Thursday, June 14, 2007

Some Advice From Daniel Quinn

I have just finished reading Daniel (Ishmael) Quinn's Beyond Civilization: Humanity's Next Great Adventure, about which I hope to write more in the near future. For the time being, let me just recommend it to anyone interested in exploring a new way of making a living.

Near the end of the book, Quinn offers some words of advice, which I need to print out in big block letters and tape to the wall over my computer as a reminder of how I need to focus my energy. He writes:

People will listen when they're ready to listen and not before. Probably, once upon a time, you weren't ready to listen. Let people come to it in their own time. Nagging or bullying will only alienate them.

Don't waste time with people who want to argue. They'll keep you immobilized forever. Look for people who are already open to something new.

Funny I should read these words tonight, after earlier in the day writing the post below. I have learned recently to take the word "coincidence" out of my vocabulary. I like Quinn's clear and simple style of writing. And what he has to say -- more on that later.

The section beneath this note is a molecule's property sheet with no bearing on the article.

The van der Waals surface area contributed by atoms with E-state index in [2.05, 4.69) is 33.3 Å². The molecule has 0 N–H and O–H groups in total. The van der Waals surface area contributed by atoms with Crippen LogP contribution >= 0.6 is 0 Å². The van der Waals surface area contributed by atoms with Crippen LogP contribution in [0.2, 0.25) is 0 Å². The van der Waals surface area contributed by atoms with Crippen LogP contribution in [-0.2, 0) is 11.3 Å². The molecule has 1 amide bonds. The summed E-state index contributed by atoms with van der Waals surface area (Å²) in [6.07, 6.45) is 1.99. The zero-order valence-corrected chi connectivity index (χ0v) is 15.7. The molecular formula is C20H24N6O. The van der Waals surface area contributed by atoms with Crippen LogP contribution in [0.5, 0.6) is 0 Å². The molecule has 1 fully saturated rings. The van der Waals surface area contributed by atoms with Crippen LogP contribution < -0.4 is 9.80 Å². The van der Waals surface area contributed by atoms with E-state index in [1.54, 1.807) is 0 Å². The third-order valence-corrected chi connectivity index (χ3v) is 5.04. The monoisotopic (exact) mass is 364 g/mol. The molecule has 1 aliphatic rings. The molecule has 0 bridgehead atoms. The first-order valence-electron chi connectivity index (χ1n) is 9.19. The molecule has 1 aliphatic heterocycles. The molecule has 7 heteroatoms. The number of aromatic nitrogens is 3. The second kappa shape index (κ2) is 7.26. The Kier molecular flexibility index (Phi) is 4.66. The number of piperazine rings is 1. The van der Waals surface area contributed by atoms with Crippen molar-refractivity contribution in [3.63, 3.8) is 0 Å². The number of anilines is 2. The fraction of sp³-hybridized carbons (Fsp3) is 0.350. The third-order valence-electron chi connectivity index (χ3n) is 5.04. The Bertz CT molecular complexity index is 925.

Praxis Theatre said...

Hi Scott,

I really like the spirit of this quote. For me, it's a constant struggle to maintain equilibrium. On one hand, being open to new ideas is vital to critical thinking and (probably) vital to being a good citizen in general. On the other hand, at some point we have to form concrete ideas about stuff or we'll just be adrift without direction.

Listening is a really interesting idea. What does it mean to listen? Does it go deeper than hearing? Does listening suggest that there's a change in the listeners position? Something gained? Something given back in the act of listening?

I would love to read more of your thoughts on listening.



Scott Walters said...

Ian -- I will try to respond to your post ASAP.

All best,